Date: Aug 27, 2013 5:25 AM
Subject: § 324 Boys and Girls Revisited

§ 324 Boys and Girls Revisited 

In MathOverflow Steven Landburg asked: Consider a country with n families, each of which continues having children until they have a boy and then stop. In the end, there are G girls and B = n boys.
Douglas Zare's highly upvoted answer to this question computes the expected fraction of girls in the population and explains why we shouldn't expect it to equal 1/2. {{This "explanation" is grossly mistaken. Of course 1/2 is the correct answer, cp. § 302.}} My current question concerns a different statistic, namely the probability that there are more boys than girls (after all families have finished reproducing). This probability turns out to be exactly 1/2, and I'm looking for an intuitive explanation of why.

There is a very simple explanation for the lacking intuition, namely: intuition is not lacking but the answer to the Google question: In a country in which people only want boys concerning the expectation E[G/(G+B)] of G/(G+B) is absolutely uncorrelated to the expected answer.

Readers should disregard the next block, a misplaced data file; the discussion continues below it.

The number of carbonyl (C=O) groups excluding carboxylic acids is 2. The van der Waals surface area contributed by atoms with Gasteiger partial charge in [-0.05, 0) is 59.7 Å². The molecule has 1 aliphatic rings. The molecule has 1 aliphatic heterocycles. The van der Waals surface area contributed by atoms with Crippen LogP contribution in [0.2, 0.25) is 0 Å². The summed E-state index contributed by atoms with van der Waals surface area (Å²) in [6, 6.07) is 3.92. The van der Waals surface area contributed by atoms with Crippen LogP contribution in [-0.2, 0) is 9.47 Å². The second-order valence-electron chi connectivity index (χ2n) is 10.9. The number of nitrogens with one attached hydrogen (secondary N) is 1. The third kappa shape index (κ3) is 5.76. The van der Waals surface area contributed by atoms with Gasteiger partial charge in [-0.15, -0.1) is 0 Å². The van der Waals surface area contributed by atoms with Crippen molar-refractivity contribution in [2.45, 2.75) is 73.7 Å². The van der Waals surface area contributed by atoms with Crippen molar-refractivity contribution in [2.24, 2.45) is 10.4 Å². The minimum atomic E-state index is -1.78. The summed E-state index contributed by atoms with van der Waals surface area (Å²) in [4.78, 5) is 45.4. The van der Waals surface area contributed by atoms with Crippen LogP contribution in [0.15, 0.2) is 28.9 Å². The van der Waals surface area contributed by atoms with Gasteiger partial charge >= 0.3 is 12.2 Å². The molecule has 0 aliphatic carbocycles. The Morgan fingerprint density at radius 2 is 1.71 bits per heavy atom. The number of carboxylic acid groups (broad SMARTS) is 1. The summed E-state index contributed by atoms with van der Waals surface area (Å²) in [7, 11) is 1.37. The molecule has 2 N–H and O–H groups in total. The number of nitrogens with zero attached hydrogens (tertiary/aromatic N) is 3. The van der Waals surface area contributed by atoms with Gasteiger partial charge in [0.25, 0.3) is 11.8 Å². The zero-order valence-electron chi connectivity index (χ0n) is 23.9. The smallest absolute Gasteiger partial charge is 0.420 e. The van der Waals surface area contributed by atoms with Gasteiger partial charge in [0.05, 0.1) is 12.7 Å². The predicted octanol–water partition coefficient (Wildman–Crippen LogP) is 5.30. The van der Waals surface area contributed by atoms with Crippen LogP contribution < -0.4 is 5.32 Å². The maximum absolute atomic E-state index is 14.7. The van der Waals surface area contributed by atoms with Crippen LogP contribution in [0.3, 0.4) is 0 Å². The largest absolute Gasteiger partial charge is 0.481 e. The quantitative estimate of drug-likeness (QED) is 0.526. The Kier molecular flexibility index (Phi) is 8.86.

This would have become obvious if the original formulation (the ratio of boys to girls) had been taken literally by calculating, instead of E[G/(G+B)], the expectation of B/G which is E[B/G] = oo. From this result certainly nobody would have concluded that the official answer is false. [Hilbert7Problem]

... it appears to be the exact opposite of the truth. If the question is "What is B/G?", and if the official answer is "1/2" {{for B/G it is 1}}, and if the correct answer is "a random variable with expected value oo" , then recognizing the correct answer would lead not nobody, but everybody, to conclude that the official answer is false. [Steven Landsburg]

No, the expactation of fractions E(B/G) is not the fraction of expectations B/G = E(B)/E(G)! The expectation of the fractions E(B/G) is infinite, since some families have one boy as the first child and no girl. They contribute 1/0. But this does *not* influence "the expected fraction of girls in the population".

I can't believe that nobody in the self proclaimed "elite forum" MathOverflow opposes to Landsburg's utterings. But I find this is an extremely instructive parallel to Cantorism. Nothing could show better than this detail what an Overflow of Madness triumphs in Matheology.

Regards, WM